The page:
Getting swept up in the frenzy of buying or selling a Nashville home is easy. After the honeymoon phase comes that awkward stage between agreeing on a tentative deal and reaching the closing table. You might encounter many unforeseen situations in this window, and both parties have specific buyer’s and seller’s rights designed to prevent a major decision from becoming a major regret. These protections will ensure you don’t lose money or endure an unnecessary battle in the process.
Seller: “I accepted an offer on my Nashville homoe, but now I’m wondering if I could have sold for more. Can I keep looking at others?”
Were you anxious to sell and worried another offer wouldn’t come rolling in? Accepting an offer doesn’t mean you can’t at least look at other offers. But once you are officially under contract, you are obligated to sell to that buyer (barring any other contingencies). But here’s the consolation prize: [Sellers] can put a secondary buyer into back-up position so if the first contract fails for any reason, the second buyer is automatically under contract.
Buyer: “The sellers didn’t disclose something about the property—are they on the hook?”
While it might seem disingenuous for a seller to not disclose to you that, say, a death occurred on the property, it may not be a requirement. That depends on where the home is located. Disclosure laws vary by state—and even city—so make sure you know what is required in the area where you are purchasing a home.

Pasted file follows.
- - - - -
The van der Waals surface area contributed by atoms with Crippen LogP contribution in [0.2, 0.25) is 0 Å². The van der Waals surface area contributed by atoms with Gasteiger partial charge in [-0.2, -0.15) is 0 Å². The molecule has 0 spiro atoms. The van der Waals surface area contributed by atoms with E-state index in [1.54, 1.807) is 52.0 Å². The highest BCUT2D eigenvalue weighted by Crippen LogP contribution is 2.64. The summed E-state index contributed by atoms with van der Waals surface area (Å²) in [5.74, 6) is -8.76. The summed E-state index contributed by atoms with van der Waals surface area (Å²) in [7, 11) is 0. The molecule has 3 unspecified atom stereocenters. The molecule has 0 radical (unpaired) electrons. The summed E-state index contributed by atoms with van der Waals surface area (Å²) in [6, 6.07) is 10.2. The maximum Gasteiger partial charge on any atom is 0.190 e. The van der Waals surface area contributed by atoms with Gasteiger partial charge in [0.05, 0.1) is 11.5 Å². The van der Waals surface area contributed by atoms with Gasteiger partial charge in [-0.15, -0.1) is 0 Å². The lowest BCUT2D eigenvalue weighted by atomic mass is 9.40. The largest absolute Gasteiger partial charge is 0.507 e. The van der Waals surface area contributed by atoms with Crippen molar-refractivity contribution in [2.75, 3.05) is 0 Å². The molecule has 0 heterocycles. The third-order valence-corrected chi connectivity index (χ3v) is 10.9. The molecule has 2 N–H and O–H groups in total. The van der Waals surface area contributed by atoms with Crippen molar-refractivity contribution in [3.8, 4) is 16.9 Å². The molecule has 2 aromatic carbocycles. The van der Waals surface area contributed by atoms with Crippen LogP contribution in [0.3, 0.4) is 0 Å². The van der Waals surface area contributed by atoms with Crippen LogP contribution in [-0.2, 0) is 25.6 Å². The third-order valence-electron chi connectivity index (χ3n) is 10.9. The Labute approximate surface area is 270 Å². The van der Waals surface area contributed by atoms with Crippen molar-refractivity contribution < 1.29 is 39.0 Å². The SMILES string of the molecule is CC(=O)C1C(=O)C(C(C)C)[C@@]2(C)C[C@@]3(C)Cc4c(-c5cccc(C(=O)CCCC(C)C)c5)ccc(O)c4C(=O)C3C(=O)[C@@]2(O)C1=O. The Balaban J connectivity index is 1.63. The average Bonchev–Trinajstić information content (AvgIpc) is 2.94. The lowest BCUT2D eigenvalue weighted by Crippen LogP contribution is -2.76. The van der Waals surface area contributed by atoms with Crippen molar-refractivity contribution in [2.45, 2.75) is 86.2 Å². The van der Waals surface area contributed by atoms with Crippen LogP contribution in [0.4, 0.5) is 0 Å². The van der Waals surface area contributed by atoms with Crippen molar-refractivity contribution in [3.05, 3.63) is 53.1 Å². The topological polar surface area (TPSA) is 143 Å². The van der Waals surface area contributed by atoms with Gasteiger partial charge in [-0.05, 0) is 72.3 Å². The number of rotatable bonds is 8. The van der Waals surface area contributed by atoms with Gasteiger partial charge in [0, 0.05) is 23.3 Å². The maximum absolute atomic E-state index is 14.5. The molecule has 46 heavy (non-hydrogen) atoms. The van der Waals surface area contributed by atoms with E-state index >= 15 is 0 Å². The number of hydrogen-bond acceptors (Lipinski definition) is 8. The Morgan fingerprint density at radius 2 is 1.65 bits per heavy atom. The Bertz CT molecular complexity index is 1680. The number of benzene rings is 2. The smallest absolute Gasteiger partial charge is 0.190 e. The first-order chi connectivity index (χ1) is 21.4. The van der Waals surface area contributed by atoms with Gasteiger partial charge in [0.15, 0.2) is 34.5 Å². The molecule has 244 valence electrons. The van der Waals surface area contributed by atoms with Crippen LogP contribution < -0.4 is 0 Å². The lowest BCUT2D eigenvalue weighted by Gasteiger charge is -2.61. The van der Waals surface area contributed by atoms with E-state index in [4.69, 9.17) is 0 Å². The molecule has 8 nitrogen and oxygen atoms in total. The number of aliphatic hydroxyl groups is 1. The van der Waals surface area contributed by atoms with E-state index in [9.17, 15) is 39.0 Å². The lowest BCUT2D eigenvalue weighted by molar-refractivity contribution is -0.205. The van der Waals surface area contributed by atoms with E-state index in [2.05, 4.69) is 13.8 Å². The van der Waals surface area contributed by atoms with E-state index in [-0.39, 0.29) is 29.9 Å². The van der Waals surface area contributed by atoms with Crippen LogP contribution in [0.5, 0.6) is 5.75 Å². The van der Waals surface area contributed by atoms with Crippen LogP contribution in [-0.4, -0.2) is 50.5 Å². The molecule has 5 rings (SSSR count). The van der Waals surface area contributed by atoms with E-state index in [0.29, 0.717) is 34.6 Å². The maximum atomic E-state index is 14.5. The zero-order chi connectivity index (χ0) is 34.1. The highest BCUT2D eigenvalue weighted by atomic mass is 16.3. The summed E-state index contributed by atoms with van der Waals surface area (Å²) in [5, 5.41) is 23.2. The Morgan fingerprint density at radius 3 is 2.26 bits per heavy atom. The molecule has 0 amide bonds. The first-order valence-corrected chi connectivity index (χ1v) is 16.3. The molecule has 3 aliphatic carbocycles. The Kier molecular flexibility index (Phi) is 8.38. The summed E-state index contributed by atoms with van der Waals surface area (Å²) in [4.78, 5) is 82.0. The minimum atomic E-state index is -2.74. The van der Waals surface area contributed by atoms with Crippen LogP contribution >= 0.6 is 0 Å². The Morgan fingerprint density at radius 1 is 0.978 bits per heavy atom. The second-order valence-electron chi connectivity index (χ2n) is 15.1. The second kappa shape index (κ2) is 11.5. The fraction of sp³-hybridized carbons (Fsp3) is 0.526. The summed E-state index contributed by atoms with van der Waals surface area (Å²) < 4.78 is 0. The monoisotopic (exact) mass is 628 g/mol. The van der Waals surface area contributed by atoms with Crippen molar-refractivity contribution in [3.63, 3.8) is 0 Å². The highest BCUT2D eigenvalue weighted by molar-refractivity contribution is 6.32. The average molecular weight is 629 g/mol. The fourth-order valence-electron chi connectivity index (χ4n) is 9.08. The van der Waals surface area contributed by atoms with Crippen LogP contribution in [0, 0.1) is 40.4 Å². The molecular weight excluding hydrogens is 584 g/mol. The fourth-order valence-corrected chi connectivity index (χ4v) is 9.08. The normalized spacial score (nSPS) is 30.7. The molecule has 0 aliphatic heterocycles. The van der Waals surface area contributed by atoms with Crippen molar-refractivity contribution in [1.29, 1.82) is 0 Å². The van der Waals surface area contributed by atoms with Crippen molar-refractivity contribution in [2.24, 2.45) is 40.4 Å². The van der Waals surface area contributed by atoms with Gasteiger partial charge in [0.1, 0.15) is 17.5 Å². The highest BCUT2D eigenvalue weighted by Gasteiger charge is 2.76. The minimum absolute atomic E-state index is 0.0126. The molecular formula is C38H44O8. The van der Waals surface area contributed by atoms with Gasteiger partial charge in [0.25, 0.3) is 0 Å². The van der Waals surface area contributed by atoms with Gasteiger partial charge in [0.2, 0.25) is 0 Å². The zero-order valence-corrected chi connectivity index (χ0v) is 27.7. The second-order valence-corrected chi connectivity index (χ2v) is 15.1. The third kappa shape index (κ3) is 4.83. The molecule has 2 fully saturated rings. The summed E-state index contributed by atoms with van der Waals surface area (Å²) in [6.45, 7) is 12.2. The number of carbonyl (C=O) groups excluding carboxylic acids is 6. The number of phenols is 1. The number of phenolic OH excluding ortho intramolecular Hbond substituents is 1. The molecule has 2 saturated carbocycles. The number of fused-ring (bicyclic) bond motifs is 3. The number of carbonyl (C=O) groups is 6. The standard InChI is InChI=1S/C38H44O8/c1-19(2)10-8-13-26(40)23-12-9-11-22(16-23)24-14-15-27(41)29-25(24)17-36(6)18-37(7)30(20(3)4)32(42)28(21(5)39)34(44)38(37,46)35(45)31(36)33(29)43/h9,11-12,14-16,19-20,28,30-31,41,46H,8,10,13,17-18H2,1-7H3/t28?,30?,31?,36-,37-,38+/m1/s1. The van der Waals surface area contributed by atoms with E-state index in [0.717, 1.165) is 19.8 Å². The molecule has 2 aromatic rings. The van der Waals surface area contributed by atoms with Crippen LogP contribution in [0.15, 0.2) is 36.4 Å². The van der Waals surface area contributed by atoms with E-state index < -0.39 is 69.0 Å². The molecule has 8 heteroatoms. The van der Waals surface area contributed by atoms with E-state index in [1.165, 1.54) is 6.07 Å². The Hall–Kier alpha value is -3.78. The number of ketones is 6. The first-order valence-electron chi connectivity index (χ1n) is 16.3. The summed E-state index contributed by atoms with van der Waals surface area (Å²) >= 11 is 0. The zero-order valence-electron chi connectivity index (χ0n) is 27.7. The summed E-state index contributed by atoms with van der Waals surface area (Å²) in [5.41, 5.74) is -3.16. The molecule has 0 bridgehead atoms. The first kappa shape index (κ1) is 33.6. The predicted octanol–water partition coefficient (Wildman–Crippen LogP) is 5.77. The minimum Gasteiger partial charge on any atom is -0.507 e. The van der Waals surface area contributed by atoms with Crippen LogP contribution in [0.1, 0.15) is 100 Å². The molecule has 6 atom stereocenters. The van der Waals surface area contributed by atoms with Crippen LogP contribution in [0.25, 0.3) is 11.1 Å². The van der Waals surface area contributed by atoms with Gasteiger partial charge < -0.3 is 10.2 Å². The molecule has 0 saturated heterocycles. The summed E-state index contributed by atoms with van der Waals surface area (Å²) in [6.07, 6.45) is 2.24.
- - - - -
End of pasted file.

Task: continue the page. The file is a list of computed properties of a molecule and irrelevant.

Seller: “The buyer’s financing fell through before the close date. Can I walk away?”
If your buyer’s financing falls through or they are unable to obtain financing by the closing date indicated in the contract, you have the right to walk away from the offer.
Buyer: “The inspection raised some issues I wasn’t expecting and the house appraisal doesn’t match the contract price. Can I back out of the deal?”
If the home inspection digs up issues with the property, like faulty wiring or plumbing, poor drainage, or defective heating, for instance, you may not be prepared to foot the bill. When this is the case, and the seller isn’t willing to fix the issue, you have the option to walk away. In addition, if the property appraises for less than your offer, you have a few options. Since lenders won’t lend more than what the property appraises for, you can bring more cash to the table, wait for the seller to adjust the asking price, or rescind your offer altogether.
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